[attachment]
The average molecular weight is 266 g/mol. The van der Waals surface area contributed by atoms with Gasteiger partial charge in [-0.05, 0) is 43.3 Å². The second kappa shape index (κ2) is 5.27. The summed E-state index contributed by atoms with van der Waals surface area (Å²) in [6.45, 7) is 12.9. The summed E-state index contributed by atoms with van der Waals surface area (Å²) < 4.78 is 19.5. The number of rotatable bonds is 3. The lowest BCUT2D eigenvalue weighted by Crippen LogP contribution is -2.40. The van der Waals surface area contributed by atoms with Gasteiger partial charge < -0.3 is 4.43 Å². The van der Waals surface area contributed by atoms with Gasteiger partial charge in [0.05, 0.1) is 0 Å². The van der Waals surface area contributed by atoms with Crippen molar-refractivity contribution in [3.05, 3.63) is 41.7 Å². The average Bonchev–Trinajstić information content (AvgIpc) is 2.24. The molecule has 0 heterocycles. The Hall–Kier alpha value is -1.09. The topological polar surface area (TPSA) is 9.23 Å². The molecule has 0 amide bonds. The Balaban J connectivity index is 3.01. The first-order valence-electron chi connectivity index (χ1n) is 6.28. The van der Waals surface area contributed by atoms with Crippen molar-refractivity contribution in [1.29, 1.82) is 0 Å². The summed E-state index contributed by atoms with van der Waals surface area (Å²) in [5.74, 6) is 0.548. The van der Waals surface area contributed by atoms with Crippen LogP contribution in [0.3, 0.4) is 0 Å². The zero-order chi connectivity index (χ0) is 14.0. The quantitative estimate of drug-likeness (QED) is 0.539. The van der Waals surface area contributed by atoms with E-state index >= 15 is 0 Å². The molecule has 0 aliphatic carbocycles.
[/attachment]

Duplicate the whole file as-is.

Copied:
The average molecular weight is 266 g/mol. The van der Waals surface area contributed by atoms with Gasteiger partial charge in [-0.05, 0) is 43.3 Å². The second kappa shape index (κ2) is 5.27. The summed E-state index contributed by atoms with van der Waals surface area (Å²) in [6.45, 7) is 12.9. The summed E-state index contributed by atoms with van der Waals surface area (Å²) < 4.78 is 19.5. The number of rotatable bonds is 3. The lowest BCUT2D eigenvalue weighted by Crippen LogP contribution is -2.40. The van der Waals surface area contributed by atoms with Gasteiger partial charge < -0.3 is 4.43 Å². The van der Waals surface area contributed by atoms with Gasteiger partial charge in [0.05, 0.1) is 0 Å². The van der Waals surface area contributed by atoms with Crippen molar-refractivity contribution in [3.05, 3.63) is 41.7 Å². The average Bonchev–Trinajstić information content (AvgIpc) is 2.24. The molecule has 0 heterocycles. The Hall–Kier alpha value is -1.09. The topological polar surface area (TPSA) is 9.23 Å². The molecule has 0 amide bonds. The Balaban J connectivity index is 3.01. The first-order valence-electron chi connectivity index (χ1n) is 6.28. The van der Waals surface area contributed by atoms with Crippen molar-refractivity contribution in [1.29, 1.82) is 0 Å². The summed E-state index contributed by atoms with van der Waals surface area (Å²) in [5.74, 6) is 0.548. The van der Waals surface area contributed by atoms with Crippen LogP contribution in [0.3, 0.4) is 0 Å². The zero-order chi connectivity index (χ0) is 14.0. The quantitative estimate of drug-likeness (QED) is 0.539. The van der Waals surface area contributed by atoms with E-state index >= 15 is 0 Å². The molecule has 0 aliphatic carbocycles.